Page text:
Endocarditis (EN-do-kar-DI-tis) is an infection of the inner lining of the heart chambers and valves. This lining is called the endocardium (en-do-KAR-de-um). The condition also is called infective endocarditis (IE).
The term "endocarditis" also is used to describe an inflammation of the endocardium due to other conditions. This article only discusses endocarditis related to infection.
IE occurs if bacteria, fungi, or other germs invade your bloodstream and attach to abnormal areas of your heart. The infection can damage your heart and cause serious and sometimes fatal complications.
IE can develop quickly or slowly; it depends on what type of germ is causing it and whether you have an underlying heart problem. When IE develops quickly, it's called acute infective endocarditis. When it develops slowly, it's called subacute infective endocarditis.
IE mainly affects people who have:
People who have normal heart valves also can have IE. However, the condition is much more common in people who have abnormal hearts.
Certain factors make it easier for bacteria to enter your bloodstream. These factors put you at higher risk for IE. For example, poor dental hygiene and unhealthy teeth and gums increase your risk for the infection.
Other risk factors include using intravenous (IV) drugs, having a catheter (tube) or another medical device in your body for long periods, and having a history of IE.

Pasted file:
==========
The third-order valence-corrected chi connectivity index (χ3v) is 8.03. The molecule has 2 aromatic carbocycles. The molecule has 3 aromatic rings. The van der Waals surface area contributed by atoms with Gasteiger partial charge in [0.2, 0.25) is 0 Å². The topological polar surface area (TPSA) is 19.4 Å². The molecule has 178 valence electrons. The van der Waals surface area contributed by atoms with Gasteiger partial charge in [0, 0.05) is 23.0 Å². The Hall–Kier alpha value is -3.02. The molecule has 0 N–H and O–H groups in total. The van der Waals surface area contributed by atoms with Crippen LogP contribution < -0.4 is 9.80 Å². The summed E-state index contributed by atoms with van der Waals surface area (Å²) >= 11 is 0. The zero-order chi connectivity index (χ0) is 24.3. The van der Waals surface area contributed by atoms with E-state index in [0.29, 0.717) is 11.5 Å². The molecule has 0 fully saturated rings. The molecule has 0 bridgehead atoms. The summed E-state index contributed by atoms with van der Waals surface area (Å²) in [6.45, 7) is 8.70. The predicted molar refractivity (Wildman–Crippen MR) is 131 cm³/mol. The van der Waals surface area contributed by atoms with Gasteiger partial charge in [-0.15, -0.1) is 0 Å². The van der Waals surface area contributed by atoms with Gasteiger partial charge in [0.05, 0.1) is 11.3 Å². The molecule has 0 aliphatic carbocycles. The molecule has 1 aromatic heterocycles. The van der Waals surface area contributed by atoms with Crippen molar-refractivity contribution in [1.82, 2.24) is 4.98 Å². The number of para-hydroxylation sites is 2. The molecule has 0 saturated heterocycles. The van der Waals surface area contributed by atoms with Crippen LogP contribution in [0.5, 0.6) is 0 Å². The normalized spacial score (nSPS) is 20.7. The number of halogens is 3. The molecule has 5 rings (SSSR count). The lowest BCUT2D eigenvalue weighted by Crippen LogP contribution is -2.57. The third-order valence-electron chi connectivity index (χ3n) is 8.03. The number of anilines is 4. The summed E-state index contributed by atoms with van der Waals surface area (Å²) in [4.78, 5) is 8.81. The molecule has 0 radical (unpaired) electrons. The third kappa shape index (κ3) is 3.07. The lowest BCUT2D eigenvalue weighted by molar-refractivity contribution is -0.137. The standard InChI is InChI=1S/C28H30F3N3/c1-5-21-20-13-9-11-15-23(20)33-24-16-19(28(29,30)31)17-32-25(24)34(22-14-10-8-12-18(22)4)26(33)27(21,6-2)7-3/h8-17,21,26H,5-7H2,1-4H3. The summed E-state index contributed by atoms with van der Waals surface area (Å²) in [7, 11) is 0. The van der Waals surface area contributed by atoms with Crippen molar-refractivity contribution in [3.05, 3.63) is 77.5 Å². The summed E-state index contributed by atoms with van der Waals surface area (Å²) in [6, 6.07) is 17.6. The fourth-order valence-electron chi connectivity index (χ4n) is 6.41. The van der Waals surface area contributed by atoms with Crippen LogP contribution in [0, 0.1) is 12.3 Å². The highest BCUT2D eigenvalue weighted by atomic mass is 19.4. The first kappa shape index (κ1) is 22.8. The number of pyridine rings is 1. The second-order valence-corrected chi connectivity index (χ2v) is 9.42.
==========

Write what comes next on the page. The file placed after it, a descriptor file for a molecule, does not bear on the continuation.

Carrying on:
Common symptoms of IE are fever and other flu-like symptoms. Because the infection can affect people in different ways, the signs and symptoms vary. IE also can cause problems in many other parts of the body besides the heart.
If you're at high risk for IE, seek medical care if you have signs or symptoms of the infection, especially a fever that persists or unexplained fatigue (tiredness).
IE is treated with antibiotics for several weeks. You also may need heart surgery to repair or replace heart valves or remove infected heart tissue.
Most people who are treated with the proper antibiotics recover. But if the infection isn't treated, or if it persists despite treatment (for example, if the bacteria are resistant to antibiotics), it's usually fatal.
If you have signs or symptoms of IE, see your doctor as soon as you can, especially if you have abnormal heart valves.
Clinical trials are research studies that explore whether a medical strategy, treatment, or device is safe and effective for humans. To find clinical trials that are currently underway for Endocarditis, visit www.clinicaltrials.gov.
September 2, 2014
Gary H. Gibbons
Researcher Brings Medicine One Step Closer to Widely Available Cure for Sickle Cell Disease
The NHLBI updates Health Topics articles on a biennial cycle based on a thorough review of research findings and new literature. The articles also are updated as needed if important new research is published. The date on each Health Topics article reflects when the content was originally posted or last revised.